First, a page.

My boss is sexually harassing me… what do I do?
Sexual harassment has been with us forever. In recent years, consequences have developed for such behavior. The workplace has long been the arena for gamesmanship alongside the work needing completion. Sometimes the games appear to be all in fun. However, the underlying question is always whether everyone understands the rules. Better yet, does everyone even agree about the existence of the rules?
Sexual Harassment in the Workplace
What you say and what you do at any time and at any place affect your life. If you are unclear about its current setting, take a look at the recent reports about Fox Business News and the effect of alleged sexual harassment on its company reputation, its employees and its advertisers. No winners here.
That is often the case when sexual harassment rears its ugly head in your workplace. Rarely do the parties involved agree about what happened. Often there are no witnesses. Yet both parties are subjected to what can often be serious and in some cases, disastrous, consequences.
For the accuser, ridicule and doubt in varying degrees are experienced. In many cases a demotion or reassignment to the far horizon are the unexpected result. No win in sight, unless a financial settlement is considered to be a win in face of all the other negative possibilities. Settlements almost always are coupled with termination. This isn’t to say one should back off from stopping the situation; serial sexual harassers should be stopped and where appropriate, prosecuted.
For the accused, shame and/or anger are a part of the package. The rest is made up of a demotion, reassignment, or, in the more severe cases, termination, loss of employment and in the extreme, criminal charges. Not a win in sight, here. And, not as rarely as one might think, the accused is often not consciously aware of how hurtful the actions have been.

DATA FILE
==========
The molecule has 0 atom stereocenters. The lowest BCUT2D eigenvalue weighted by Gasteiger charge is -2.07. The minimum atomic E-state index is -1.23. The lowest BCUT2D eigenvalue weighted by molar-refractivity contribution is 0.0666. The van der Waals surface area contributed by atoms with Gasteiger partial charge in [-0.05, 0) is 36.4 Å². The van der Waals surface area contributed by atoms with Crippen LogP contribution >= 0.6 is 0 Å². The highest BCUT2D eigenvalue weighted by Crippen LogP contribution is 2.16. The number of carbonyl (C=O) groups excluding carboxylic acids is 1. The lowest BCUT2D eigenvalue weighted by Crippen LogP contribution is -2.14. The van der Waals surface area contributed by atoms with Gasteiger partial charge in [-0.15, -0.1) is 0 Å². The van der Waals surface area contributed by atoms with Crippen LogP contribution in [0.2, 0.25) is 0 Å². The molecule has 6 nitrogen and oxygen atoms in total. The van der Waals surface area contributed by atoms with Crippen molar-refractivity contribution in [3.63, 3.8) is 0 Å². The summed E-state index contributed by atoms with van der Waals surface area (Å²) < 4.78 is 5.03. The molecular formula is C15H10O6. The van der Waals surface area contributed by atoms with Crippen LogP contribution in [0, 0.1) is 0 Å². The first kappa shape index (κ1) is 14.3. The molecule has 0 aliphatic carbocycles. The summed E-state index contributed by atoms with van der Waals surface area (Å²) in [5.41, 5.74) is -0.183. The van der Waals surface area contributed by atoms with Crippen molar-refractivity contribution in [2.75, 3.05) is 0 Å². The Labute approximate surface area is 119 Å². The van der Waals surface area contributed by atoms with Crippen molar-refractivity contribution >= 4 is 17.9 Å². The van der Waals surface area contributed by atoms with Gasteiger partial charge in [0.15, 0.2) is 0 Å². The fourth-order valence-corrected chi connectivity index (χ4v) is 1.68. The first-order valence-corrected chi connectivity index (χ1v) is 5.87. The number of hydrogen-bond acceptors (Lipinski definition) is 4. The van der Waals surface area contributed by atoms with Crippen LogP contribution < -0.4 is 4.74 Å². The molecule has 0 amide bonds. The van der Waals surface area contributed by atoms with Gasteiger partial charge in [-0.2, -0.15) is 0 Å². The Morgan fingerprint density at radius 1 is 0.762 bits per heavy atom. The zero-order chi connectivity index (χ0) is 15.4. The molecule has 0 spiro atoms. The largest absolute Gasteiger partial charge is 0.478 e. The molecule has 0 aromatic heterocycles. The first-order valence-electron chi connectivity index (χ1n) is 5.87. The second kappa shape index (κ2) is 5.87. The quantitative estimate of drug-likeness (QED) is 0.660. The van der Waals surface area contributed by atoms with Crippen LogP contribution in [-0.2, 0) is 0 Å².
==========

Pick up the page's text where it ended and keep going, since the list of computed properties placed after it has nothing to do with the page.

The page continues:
The smart money says to avoid this area at all costs. The comment, the touch, the reference is simply not worth whatever fun may be at your fingertips at the time. What you say can be taken out of context or taken in offense. What you do can make your job disappear or even have you speaking with law enforcement. Comments that you think are “aw, it’s nothing” have sunk more than a few ships in the employment waters.
The simple answer is to think before you speak or do. Remember, you are co-workers not beer buddies, at least not while you are at work.
Always use the mom test. Think about whether what you are about to say to a co-worker would fly in front of your mother. Or whether what you are about to do would be acceptable in your mother’s presence.
For those who have to hear the inappropriate comment or participate in an unwanted experience, remember that reporting it is paramount if you want something done about it. But don’t be unrealistic about the fact that there is a high probability of backlash, and while you can argue whether that is fair, it just often is what happens.
The workplace should be a space where women and men are productive and work well together. That can only happen if everyone treats each other with respect and dignity, just as your mom taught you.
And if what you say or what you do does not pass the mom test, you shouldn’t be doing it at work.